The initial reviews following the publication of The Children of Húrin were mostly positive. Likening it to a Greek tragedy, the author Elizabeth Hand in The Washington Post called it "a bleak, darkly beautiful tale" which "possesses the mythic resonance and grim sense of inexorable fate".[14] The screenwriter and novelist Frank Cottrell-Boyce wrote a positive review in The Independent, in particular describing the chapter "The Death of Túrin" as "dry, mad, humourless, hard-going and completely brilliant".[15] Bryan Appleyard of The Sunday Times set The Children of Húrin above other Tolkien writings, noting its "intense and very grown-up manner" and "a real feeling of high seriousness".[16] Maurice Chittenden of The Sunday Times said that "it may merit an X-certificate" owing to the number of violent deaths.[17] The novelist Philip Hensher in The Daily Telegraph said there were many reasons to detest the book, and enumerated them, but relented for its powerful final episode "in which an incestuous passion and a battle with a great dragon enfold each other". He disagreed with Tolkien about what gave power to his writing: Tolkien thought it was its links to antiquity; Hensher, for its modernity, referencing imperialism not feudalism, and an elf capable of evil.[18]

The book received negative reviews[a] from the Detroit Free Press which called it "dull and unfinished",[19] Entertainment Weekly which described it as "awkward and immature" with an "impenetrable forest of names ... overstuffed with strangled syntax",[20] and The Guardian, which stated that it was about "a derivative Wagnerian hero ... on a quasi-symbolic quest".[21]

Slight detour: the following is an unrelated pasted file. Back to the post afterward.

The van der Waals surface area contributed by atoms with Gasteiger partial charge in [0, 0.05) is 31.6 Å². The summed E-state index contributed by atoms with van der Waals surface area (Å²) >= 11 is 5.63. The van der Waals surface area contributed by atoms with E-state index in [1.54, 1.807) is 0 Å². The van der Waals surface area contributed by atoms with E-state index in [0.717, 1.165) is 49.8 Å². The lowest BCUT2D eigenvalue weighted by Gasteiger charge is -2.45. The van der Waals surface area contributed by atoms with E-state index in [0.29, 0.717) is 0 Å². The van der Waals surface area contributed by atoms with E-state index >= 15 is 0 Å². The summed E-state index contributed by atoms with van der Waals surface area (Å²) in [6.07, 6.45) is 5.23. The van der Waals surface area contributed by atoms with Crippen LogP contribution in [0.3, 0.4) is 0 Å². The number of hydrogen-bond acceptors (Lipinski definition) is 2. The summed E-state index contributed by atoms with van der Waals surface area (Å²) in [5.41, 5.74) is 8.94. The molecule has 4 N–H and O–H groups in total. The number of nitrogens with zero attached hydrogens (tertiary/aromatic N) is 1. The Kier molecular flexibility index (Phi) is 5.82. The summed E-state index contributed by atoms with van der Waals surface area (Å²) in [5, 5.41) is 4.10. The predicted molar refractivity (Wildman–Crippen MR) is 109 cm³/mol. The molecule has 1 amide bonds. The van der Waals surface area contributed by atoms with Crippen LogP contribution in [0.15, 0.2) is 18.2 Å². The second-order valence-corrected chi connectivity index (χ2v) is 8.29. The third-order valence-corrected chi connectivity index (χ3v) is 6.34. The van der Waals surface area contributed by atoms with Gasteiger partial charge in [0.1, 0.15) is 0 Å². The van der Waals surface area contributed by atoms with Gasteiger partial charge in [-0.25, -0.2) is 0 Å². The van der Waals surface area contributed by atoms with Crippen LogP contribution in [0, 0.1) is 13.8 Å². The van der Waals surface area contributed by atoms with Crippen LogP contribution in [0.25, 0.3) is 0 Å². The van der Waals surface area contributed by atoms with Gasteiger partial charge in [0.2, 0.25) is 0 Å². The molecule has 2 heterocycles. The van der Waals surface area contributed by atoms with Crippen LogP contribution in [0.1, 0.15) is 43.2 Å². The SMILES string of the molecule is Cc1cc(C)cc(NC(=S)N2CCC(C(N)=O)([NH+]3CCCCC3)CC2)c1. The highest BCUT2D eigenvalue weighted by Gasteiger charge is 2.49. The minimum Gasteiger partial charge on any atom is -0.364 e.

Illustrator Alan Lee signing copies of The Children of Húrin

Other critics distinguished two audiences. Tom Deveson of The Sunday Times said that "although J. R. R. Tolkien aficionados will be thrilled, others will find The Children of Hurin barely readable".[22] Kelly Grovier from The Observer, on the other hand, stated that it "will please all but the most puritanical of his fans", referring to the scepticism about Christopher Tolkien's involvement.[23] Jeremy Marshall of The Times generally echoed this, writing that "It is worthy of a readership beyond Tolkien devotees," although he thought it was flawed; he stated that "occasionally the prose is too stilted, the dialogue too portentous, the unexplained names too opaque". He presupposed that: "In The Children of Húrin we could at last have the successor to The Lord of the Rings that was so earnestly and hopelessly sought by Tolkien’s publishers in the late 1950s."[24]

The Tolkien scholar Nicholas Birns commented that the book solves a longstanding problem, that Tolkien's Middle-earth writing is "really one giant work", whereas to a publisher, it consists of one complete novel, one children's book, and an enormous mass of background materials, some of them more or less consisting of stories. The Children of Húrin finally, in Birns's view, provides a "short, accessible" work from Tolkien's legendarium that can let people in; he contrasts this with Marcel Proust, whose admittedly great oeuvre remains hard to enter.[25]

The Children of Húrin debuted at number one on The New York Times Hardcover Fiction Best Seller list.[26] According to Houghton Mifflin, the U.S. publisher, 900,000 copies were in print worldwide in the first two weeks, double their initial expectations.[27] HarperCollins, the U.K. publisher, claimed 330,000 copies were in print in the U.K. in the first two weeks.[27]